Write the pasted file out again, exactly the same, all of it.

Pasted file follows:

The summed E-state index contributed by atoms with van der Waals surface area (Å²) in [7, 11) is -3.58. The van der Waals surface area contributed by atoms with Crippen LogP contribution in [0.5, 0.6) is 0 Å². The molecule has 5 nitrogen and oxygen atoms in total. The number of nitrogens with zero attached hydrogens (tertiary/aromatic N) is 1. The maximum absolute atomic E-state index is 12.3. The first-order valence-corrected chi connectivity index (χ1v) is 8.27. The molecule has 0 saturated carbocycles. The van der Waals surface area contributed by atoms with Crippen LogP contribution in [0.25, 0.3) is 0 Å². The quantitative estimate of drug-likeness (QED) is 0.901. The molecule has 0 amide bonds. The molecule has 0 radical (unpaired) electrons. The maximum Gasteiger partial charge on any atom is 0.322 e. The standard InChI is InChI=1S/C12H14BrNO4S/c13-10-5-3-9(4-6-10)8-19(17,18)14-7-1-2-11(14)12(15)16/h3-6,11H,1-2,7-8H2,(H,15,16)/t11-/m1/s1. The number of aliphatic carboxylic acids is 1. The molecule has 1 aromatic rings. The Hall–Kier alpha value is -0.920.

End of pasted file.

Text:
The summed E-state index contributed by atoms with van der Waals surface area (Å²) in [7, 11) is -3.58. The van der Waals surface area contributed by atoms with Crippen LogP contribution in [0.5, 0.6) is 0 Å². The molecule has 5 nitrogen and oxygen atoms in total. The number of nitrogens with zero attached hydrogens (tertiary/aromatic N) is 1. The maximum absolute atomic E-state index is 12.3. The first-order valence-corrected chi connectivity index (χ1v) is 8.27. The molecule has 0 saturated carbocycles. The van der Waals surface area contributed by atoms with Crippen LogP contribution in [0.25, 0.3) is 0 Å². The quantitative estimate of drug-likeness (QED) is 0.901. The molecule has 0 amide bonds. The molecule has 0 radical (unpaired) electrons. The maximum Gasteiger partial charge on any atom is 0.322 e. The standard InChI is InChI=1S/C12H14BrNO4S/c13-10-5-3-9(4-6-10)8-19(17,18)14-7-1-2-11(14)12(15)16/h3-6,11H,1-2,7-8H2,(H,15,16)/t11-/m1/s1. The number of aliphatic carboxylic acids is 1. The molecule has 1 aromatic rings. The Hall–Kier alpha value is -0.920.